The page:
Photo: James Lenhart / Contributor
The first time I tasted the creamy deliciousness of Southern corn grits in a nondescript suburban American hotel, my mind flashed with visions of how much more flavor a pop of mustard seeds, a crackle of fried kari leaf and a drizzle of jaggery and lemon would have added to my breakfast.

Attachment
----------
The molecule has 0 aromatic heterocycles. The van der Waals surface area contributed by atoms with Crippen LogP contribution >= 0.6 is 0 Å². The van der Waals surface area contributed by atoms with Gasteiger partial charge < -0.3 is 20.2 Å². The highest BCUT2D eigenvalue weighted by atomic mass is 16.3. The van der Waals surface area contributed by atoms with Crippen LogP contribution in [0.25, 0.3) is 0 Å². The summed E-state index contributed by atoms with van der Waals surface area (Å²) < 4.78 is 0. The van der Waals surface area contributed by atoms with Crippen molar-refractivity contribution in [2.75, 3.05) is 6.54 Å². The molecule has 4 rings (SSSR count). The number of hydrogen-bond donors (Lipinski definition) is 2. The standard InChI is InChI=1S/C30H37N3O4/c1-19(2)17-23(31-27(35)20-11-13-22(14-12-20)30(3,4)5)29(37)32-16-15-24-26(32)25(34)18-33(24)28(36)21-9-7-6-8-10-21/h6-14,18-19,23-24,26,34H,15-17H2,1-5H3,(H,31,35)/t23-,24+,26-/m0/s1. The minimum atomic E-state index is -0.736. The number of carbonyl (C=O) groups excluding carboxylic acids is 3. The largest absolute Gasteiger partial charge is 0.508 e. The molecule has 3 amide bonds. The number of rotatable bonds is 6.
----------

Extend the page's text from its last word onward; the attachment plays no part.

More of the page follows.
Grits were introduced by native Americans in the 16th century using stone-ground corn or hominy and are now a staple in many parts of the country. Grain or vegetable mashes are common in many ancient cultures, from the African fufu made with plantain and cassava flours to uppma, an aromatic toasted semolina and vegetable hash from southern India. Uppma can be made from corn or rice grits, semolina or polenta and can be great vehicle for leftover vegetables.